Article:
‘Cleopatra’s Jeans.’ An Icon of the Past Models the Future of Fashion

 ‘Cleopatra’s Jeans.’ An Icon of the Past Models the Future of Fashion

“What if we could use technology to create a perfect fit for anyone in the world?” video question.

The campaign, led by Wunderman Thompson, promotes Taiwan-based TG3D’s perfect-fit technology — achieved through 3-D scans of the customer’s body. To make a splash, they went to one of the biggest figures in legend: Cleopatra, who has probably never met a good pair of jeans in her life.

To do this, the company used measurements of Coptic Egyptian women that closely resembled Cleopatra’s shape, based on genetic archival data. (He was born in 69 BC) The Coptic Egyptians were chosen because their community remained ethnically homogeneous for 2,000 years; in terms of body size, they probably haven’t changed much. This information is combined with what researchers know about Cleopatra’s body type, based on her art and statues.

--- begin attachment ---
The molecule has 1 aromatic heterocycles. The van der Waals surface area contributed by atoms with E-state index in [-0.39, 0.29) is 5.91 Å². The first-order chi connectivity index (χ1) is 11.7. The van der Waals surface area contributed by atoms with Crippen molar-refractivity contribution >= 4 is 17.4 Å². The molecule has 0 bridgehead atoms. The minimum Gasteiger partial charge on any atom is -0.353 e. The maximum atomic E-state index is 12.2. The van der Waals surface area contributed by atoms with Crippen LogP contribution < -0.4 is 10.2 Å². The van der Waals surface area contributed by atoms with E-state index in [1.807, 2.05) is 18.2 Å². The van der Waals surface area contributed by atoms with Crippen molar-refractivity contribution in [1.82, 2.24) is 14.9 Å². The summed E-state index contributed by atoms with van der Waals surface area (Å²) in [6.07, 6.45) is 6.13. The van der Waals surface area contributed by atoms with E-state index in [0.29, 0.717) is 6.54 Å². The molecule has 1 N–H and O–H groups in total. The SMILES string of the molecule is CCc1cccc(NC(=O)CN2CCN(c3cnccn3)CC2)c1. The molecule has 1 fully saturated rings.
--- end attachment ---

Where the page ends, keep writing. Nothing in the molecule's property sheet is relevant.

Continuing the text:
(OK. The world has changed, and so have diets, even in relatively small communities. Non-antique art depicting antique figures is often more representative of the artist’s fantasies and prejudices than true.There is also a complicated controversy in the race related to The possibility that Cleopatra was not an ethnic Egyptian.But let’s not throw in. None of us were there, and the vampires didn’t talk to each other.They did all that is in them.)

Denim was chosen because it is one of the most popular and democratic clothing in the world. Perhaps for the same reason, it is also one of the most polluting.

“Cleopatra’s jeans aren’t just a dress,” the voiceover of the video tells us. “This is an invitation from TG3D, which is asking the most renowned and favored fashion brands to join a data-driven revolution. It is an important reminder that perfect fit is not an unattainable. ideal, but an achievable fact that forces us to rethink the present. fashion industry and its impact on our planet in the coming millennium. “

The jeans were presented at the Amsterdam museum for enduring fashion, Fashion for Good, with the founder of the House of Denim Foundation Mariette Hoitink. “Fashion has a waste challenge, we all know that. We have to buy less and be more thoughtful,” Hoitink said. “The fashion and denim industries are working hard to address this — but technology is the key factor that makes a difference in the race against waste.”

Here is the launch video:

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